Campaigns

North Carolina Republican runoff tests the future of the House GOP

Outside groups backing GOP women have spent more than $1 million for Joan Perry

Joan Perry, seen here greeting voters on Emerald Isle, N.C., last month, is running for the GOP nomination in the open 3rd District. (Simone Pathé/CQ Roll Call file photo)

Voters in eastern North Carolina are heading to the polls Tuesday for a low-profile special election with a lot at stake. 

Regardless of who wins the Republican primary runoff, the 3rd District seat formerly held by the late Rep. Walter B. Jones will almost certainly remain in GOP hands after the special general election on Sept. 10. But the outcome of Tuesday’s internecine contest could say a lot about how the GOP approaches identity politics heading into 2020.

On the national stage, this primary between two Republican doctors has become a proxy war between two competing — and sometimes, overlapping — interests in Washington, D.C. 

State Rep. Greg Murphy, a urological surgeon, has the backing of the political arm of the hard-line conservative House Freedom Caucus. The group’s current chairman, North Carolina Rep. Mark Meadows, and its former chairman, Ohio Rep. Jim Jordan, have both campaigned for him in the district. 

But all 13 Republican women in the House, including the sole female member of the Freedom Caucus, have sided with pediatrician Joan Perry, who represents the House GOP’s best chance of adding another woman to its conference. Seven male Republican lawmakers have also contributed to Perry, perhaps because they too want another woman in the House or because they’d like to deprive the Freedom Caucus of another member — or both.

Even though the National Republican Congressional Committee doesn’t play in primaries, House Minority Leader Kevin McCarthy used strong language at a reception last month hosted by one of the outside groups backing Perry about the necessity of playing in primaries to increase diversity in his party — and to have any shot of reclaiming the House majority. 

All of that makes this race a test for outside groups that do play in primaries — specifically those that support Republican women, which have spent more than $1 million on this race. 

Outside support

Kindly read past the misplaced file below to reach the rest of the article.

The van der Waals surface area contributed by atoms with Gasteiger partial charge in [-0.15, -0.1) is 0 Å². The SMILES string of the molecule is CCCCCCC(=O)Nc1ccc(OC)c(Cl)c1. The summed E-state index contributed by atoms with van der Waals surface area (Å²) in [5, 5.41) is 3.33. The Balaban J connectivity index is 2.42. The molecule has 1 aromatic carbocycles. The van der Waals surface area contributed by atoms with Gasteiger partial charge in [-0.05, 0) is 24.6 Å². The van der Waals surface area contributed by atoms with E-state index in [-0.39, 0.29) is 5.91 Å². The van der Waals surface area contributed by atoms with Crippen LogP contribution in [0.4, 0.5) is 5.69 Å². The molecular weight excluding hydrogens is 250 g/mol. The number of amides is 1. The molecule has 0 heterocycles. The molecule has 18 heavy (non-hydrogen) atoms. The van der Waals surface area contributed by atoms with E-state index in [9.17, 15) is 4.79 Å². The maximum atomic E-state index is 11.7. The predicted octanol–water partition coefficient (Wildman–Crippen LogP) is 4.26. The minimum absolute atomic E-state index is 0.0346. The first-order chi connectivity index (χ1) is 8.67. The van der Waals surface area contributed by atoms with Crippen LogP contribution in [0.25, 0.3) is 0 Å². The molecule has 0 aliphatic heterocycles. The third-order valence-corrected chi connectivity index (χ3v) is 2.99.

Winning for Women, which was founded during the 2018 cycle that saw Republicans elect just one new woman to the House, has been a major player in this primary. The group’s super PAC, Winning for Women Action Fund, said it has spent nearly $900,000 supporting Perry and opposing Murphy. Susan B. Anthony List, which supports anti-abortion candidates, was the first outside group to back Perry. Its super PAC has spent about $347,000 on the race. 

“We need to refresh our troops in the House of Representatives,” SBA List President Marjorie Dannenfelser told CQ Roll Call on Monday.

Republicans are particularly excited about the chance to elect a woman from a safe GOP seat. 

“The thing that we have to realize is, you don’t want to just find women or minorities in swing seats,” McCarthy said at last month’s Winning for Women reception in Washington. “We need them in seats like mine. Why? Because then they can be in leadership. That transforms the party.”

Murphy’s backers say they too would like to see more women in the House, but they’re wary of identity politics.

Dannenfelser, who grew up in the 3rd District, agrees that “the content of character and principles is most important.” Her organization once backed a Republican man over a Republican woman in another North Carolina primary in which both candidates opposed abortion rights.

“At the same time, women and men have different and complementary talents to add,” Dannenfelser said. “When it comes to the abortion issue, there is no arguing that this affects women uniquely because they have babies.”